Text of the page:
Enter our competition by November 14 and win tickets to this powerful film

*** Directed by Lola Quivoron. With Julie Ledru, Yanis Lafki, Antonia Buresi – 105 ‘.

fire colors

In his trilogy of children of disaster, writer Pierre Lemaitre describes less of a family saga, even if the characters are part of the same family tree, than the times they go through. After the “post-” First World War of goodbye up thereit is the passage from the 1920s to the 1930s that he tells fire colors: the 1929 crisis, the rise of Nazism and the arms race. With a woman at the center of the story. Her heir to a financial empire, Madeleine Péricourt (the excellent Léa Drucker) is betrayed by a handful of men who are ruining her and on whom she will ruthlessly retaliate. After the light comedies, Clovis Cornillac signs with fire colors his most ambitious and successful film. It is Pierre Lemaitre who writes the screenplay and the dialogues, offering the actor and director a playing field that seems to fit him perfectly.

My desire is to make great popular cinema, Clovis Cornillac explains. This is where I want to go. Making great popular cinema means having access to more ambiguous territory than Marvel, which puts me to sleep, without being Ken Loach. But in a big popular movie, there will be some things that will lead you to Ken Loach and some things to Marvel. I feel justified in doing it.

His film is both the portrait of a woman who takes her own destiny in hand, but also the description of a troubled time that evokes ours. Clovis Cornillac never weighs down his line. His fire colors it also has a “clean line” aspect dear to Belgian comics. “I’ve read Tintin, Blake and Mortimer, Blueberry, the old folks, He agrees. Perhaps he unconsciously returns. When I make a film, I have the impression that I have invented everything and when I see it, I see that I have not invented anything at all! My desire for cinema perhaps approaches a sort of clear line, a desire for elegance and adventure.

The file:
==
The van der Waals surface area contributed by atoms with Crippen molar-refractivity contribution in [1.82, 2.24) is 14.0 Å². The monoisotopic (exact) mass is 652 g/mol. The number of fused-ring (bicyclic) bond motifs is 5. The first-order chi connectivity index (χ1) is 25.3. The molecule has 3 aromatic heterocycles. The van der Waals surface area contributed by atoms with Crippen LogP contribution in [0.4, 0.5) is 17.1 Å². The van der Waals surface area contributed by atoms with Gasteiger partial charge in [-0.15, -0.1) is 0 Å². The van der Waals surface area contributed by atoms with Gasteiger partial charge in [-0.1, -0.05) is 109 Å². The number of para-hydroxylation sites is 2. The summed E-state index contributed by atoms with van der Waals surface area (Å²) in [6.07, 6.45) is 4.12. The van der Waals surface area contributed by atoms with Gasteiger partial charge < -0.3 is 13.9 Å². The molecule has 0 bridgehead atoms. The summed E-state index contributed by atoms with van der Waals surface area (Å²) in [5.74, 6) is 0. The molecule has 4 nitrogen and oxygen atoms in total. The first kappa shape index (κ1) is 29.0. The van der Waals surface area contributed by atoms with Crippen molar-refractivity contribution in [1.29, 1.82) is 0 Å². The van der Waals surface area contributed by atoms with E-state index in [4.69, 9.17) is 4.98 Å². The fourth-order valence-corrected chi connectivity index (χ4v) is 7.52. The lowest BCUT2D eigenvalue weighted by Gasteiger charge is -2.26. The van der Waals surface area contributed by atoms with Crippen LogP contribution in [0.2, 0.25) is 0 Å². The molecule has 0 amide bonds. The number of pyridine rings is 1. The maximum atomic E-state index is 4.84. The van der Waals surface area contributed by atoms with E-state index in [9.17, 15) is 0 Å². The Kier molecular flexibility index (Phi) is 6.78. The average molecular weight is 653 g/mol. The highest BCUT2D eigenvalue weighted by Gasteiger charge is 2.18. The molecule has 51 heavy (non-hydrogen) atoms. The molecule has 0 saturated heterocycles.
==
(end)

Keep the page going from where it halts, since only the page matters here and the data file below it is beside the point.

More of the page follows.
With this fourth feature film behind the camera, Clovis Cornillac seems to have found a place where he perhaps feels more comfortable than an actor. “As an actor, you are never as exposed as in directing. When I realize it, I’m completely naked. They are everywhere, in costumes, on sets. Directing is truly reinventing the world. If people don’t like my film, it will be my fault, not the people who are in the credits and who listened to me. On the other hand, if the film is successful, it will be thanks to them.

*** Directed by Clovis Cornillac. With Léa Drucker, Benoît Poelvoorde – 124 ‘.

Dream walls

Patti Smith, Leonard Cohen, Jack Kerouac, Marilyn Monroe, Nico, Simone de Beauvoir, Bob Dylan… The famous guests of the Chelsea Hotel stand out superimposed on the walls. With a rare evocative power, the directors revive the memory born of a socialist utopia, during the transformation works completed at the beginning of 2022. Experienced as “a place of resistance”, the film is also a formidable political reflection on art and creation.

The Chelsea Hotel has been a place of experimentation and intense freedom, a fertile base with a social mix and a diverse population. The archive images irrigate the film but we have chosen to stay with those who live there and perpetuate their spirit, because the hotel exists in the collective imagination even more than in reality.”, They summarize. The result is a documentary of insane sensitivity, in which magnificent characters stand out such as the centenarian artist Bettina Grossman, under the benevolent patronage of Martin Scorsese. Do not lose.


*** Directed by Amélie Van Elmbt and Maya Duverdier – 102 ‘.

Petauchnok

It’s kind of like Hikers took place in the Pyrenees. But on horseback and without Poelvoorde. Édouard Deluc (Gauguin with Vincent Cassel, Wedding in Mendoza) imagined a duo of broken arms who seek as much to make money as a meaning to their existence by creating “Trappeurs 3000” to experience the great adventure. A dozen candidates take the bait, obviously only archetypes: the advertising actress who directs the casting, a woman coming out of depression, a father trying to reconnect with his son. The secondary stories are the most touching, unfortunately they are only touched upon in favor of the disorganized road trip that unites them all.


** Directed by Édouard Deluc. With Pio Marmaï, Philippe Rebot, Olivia Côte, Camille Chamoux – 96 ‘.